TOMS RIVER – The Ocean County Mall reopened on June 29 with new policies to keep shoppers and staff safe from COVID-19.
Mall management publicized a list of changes to sanitation, occupancy, and health screenings designed to slow the spread of the coronavirus.
Among the changes people should expect include:
- Enhanced sanitization and disinfecting using the Centers for Disease Control (CDC) approved products with an emphasis on high-traffic locations such as dining areas, restrooms, escalators, stairs, directories, trash bins and door knobs.
- Shopper safeguards that include making available protective masks, sanitizing wipes and temperature testing at entrances or property offices, as well as the encouragement of pre-visit health screenings to ensure shoppers stay home if they have exhibited COVID-19 or flu-like symptoms within 72 hours.
- Hand sanitizing stations will be deployed throughout the property.
- Signage promoting CDC guidelines for maintaining personal hygiene will be prominently displayed throughout the property.
- Pre-emptive employee health screening to ensure that employees do not arrive at work within 72 hours of exhibiting COVID-19 or flu-like symptoms.
- Employee safety protections including implementing the CDC’s COVID-19 frequent hand-washing protocols, and offering personal protective equipment in addition to other CDC recommended practices.
- Promotion and enforcement of social distancing practices, including occupancy limitations, furniture and restroom spacing, closure of play areas and strollers, as well as coordinated traffic flow with traffic signage and distance markers.
A more detailed list of new protocols can be found at Simon.com and clicking through to “Health & Safety.”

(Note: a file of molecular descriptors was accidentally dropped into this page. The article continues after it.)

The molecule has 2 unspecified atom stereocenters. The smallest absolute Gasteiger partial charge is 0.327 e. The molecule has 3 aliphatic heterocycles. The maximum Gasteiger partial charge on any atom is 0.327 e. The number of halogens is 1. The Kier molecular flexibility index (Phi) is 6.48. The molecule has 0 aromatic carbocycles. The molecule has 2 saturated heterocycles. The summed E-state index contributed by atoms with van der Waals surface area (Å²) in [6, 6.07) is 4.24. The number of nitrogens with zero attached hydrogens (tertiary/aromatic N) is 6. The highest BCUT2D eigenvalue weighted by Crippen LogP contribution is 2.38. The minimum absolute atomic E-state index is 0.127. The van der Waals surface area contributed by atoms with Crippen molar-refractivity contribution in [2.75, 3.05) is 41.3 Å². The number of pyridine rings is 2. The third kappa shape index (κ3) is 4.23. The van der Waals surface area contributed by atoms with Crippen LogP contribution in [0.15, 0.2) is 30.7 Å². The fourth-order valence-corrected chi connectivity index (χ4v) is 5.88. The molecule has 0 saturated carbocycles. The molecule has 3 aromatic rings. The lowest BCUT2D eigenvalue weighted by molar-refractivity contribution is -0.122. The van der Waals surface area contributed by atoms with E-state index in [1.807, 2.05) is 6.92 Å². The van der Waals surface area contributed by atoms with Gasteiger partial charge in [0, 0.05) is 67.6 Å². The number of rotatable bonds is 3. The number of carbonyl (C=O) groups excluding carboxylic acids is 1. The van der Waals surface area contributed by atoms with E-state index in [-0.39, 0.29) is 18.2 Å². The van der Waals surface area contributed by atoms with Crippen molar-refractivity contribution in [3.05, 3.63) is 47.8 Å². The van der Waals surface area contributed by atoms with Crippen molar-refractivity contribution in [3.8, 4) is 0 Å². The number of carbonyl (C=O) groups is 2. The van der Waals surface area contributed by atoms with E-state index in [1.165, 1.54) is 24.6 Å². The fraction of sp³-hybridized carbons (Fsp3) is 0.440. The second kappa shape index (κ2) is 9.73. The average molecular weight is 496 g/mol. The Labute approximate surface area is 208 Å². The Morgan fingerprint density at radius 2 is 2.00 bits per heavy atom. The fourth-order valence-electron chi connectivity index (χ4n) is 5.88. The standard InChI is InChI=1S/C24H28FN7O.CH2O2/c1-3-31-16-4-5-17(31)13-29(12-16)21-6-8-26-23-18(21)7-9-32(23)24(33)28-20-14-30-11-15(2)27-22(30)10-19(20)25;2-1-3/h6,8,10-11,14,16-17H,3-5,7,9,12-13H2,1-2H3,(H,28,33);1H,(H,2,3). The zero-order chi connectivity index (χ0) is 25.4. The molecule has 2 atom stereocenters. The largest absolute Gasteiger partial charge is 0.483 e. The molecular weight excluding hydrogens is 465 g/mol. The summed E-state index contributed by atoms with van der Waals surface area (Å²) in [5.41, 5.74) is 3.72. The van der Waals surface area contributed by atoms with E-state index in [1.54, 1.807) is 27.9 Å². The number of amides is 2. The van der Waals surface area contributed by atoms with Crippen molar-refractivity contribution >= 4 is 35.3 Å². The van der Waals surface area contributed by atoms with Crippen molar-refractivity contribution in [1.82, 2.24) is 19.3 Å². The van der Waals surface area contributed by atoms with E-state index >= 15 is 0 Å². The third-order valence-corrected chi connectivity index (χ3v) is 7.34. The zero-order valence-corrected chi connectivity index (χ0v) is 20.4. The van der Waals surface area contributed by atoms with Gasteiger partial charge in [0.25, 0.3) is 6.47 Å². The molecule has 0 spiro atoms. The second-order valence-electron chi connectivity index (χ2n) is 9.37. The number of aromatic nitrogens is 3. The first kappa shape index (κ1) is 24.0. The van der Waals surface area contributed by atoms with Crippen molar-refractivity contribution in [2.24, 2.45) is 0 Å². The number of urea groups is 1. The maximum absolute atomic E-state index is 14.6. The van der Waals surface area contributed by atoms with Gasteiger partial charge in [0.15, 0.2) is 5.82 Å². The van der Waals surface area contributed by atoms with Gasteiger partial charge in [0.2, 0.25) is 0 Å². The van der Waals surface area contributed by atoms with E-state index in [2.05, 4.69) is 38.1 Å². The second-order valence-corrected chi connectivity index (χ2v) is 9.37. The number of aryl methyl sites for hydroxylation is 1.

“The health, safety and well-being of the community we serve will always be our highest priority, and we have developed a thorough and detailed set of protocols highlighting the exceptional measures we’ve implemented for shoppers, retailers and employees as we reopen,” said Tara Melodick, General Manager at Ocean County Mall. “We also recognize that individuals and families in our community are suffering significant hardship as a result of both COVID-19 and the economic shutdown, and we believe that reopening our property will not only help people get back to work during these challenging times, but also enable us to use our property to further support charitable initiatives.”
The mall had been closed since March 19. It is responsible for 1,800 jobs, $10 million in sales tax, and $2.3 million in property taxes, mall management shared. It has also hosted food banks, clothing donations, and other outreach services.
“Our property is an integral part of our community not only in terms of shopping, dining and entertainment, but also job creation, small business growth and community support. We look forward to once again serving the needs of our community, and doing so in a safe and responsible manner,” Melodick said.